Sentara Norfolk General Hospital Program Assists Patients in the Transition from Life to Death

NODA volunteers

(L-R): (front row): Kelly Davita, Patient Advocate; Naya Parker, Patient Advocate; Chaplain James Hoy, Sentara Heart Hospital; (back row): Chaplain Elaine Lehr, manager of Chaplaincy Services; Yolanda Berthiaume, Chaplain’s office; and Chaplain Pete Parks, Emergency Department.

The idea began after she read an article in a trade newsletter. It was given life when she received a phone call from someone on the palliative care team. That phone call, the first request the Chaplain’s office received, requested that someone sit with a dying patient. And so began Sentara Norfolk General Hospital’s No One Dies Alone program.

Elaine Lehr, manager of chaplaincy services, said that it was something that we needed to do. She engaged the other chaplains and then sent out the call for volunteers.

Chaplain Elaine Lehr-1

Chaplain Elaine Lehr, manager of Chaplaincy Services, Sentara Norfolk General Hospital

“The program started in November 2012. Basically, it is intentional sitting with a patient,” stated Lehr. The No One Dies Alone program provides volunteers to sit with dying patients when their families cannot be there for extended periods. “I was pleasantly surprised by the number of volunteers we got.”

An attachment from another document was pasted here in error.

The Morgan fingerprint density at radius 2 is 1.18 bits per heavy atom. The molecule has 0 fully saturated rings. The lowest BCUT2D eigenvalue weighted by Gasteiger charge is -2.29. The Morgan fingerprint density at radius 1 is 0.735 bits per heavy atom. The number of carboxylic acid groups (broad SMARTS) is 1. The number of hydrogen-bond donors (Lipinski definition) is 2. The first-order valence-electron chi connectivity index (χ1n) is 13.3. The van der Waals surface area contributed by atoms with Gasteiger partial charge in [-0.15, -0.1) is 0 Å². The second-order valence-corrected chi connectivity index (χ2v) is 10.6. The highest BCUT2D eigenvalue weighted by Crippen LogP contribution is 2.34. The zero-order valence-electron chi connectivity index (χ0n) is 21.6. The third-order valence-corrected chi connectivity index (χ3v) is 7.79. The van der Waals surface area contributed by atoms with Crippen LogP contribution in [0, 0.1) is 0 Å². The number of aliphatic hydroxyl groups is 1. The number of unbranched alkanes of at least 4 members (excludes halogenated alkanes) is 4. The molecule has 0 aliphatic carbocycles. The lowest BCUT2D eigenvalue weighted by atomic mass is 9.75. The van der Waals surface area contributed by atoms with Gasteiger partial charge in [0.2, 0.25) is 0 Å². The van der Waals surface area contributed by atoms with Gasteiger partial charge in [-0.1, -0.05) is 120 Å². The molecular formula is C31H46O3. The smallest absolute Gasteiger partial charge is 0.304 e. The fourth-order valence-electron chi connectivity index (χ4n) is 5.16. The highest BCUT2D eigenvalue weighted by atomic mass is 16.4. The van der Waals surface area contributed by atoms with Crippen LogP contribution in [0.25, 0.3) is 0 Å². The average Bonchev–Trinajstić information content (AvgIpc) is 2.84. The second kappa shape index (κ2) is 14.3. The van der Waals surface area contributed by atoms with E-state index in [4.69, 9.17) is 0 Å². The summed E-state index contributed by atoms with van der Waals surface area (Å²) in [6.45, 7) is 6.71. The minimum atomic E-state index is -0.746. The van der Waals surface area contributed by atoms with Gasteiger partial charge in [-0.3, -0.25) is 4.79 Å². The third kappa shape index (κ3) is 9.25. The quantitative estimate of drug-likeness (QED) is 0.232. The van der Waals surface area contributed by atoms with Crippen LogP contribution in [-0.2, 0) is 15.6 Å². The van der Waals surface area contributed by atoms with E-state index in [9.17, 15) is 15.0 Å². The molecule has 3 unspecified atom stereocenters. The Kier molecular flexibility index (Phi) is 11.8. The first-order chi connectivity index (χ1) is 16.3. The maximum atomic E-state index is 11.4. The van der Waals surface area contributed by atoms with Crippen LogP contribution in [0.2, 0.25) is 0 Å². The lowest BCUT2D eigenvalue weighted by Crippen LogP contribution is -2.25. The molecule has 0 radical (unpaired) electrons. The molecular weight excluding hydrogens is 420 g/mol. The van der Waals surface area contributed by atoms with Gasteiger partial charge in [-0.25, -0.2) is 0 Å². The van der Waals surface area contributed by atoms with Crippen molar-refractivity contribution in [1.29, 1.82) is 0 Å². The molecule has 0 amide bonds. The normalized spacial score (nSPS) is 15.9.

The volunteers, from several different departments at Sentara Norfolk General Hospital, volunteer to sit with the dying when family members or others are unable. These volunteers all seem to have at least one thing in common: the belief this service helps not only the patient, but is indeed a gift to each and every volunteer. “It’s not for everybody,” said Chaplain Lehr. “We attach the guidelines for the program and ask each potential volunteer if they can abide by the guidelines.”

It’s “An All of Us Program”

Lehr is quick to tell you that the No One Dies Alone program is not a chaplain’s program. “This is an all of us program. The chaplains organize volunteers to go in . . . it’s a huge team effort. What we’re providing is an intentional presence . . . an assurance that someone is there with the patient,” says Lehr.

When called upon, program volunteers will introduce themselves to the patient, lightly touch the patient’s arm and tune into the Care Channel – an internal station with scenery and music. If a patient is alert, sitting activities are guided by the patient. If the patient is not alert, the volunteer lets the patient know via words or touch that he or she is not alone and the volunteer is still with the person.

“Our employees love the program,” said Lehr. “It’s a way they can give something back to our patients and their families.”

Read the article, Norfolk hospital volunteers sit with dying patients.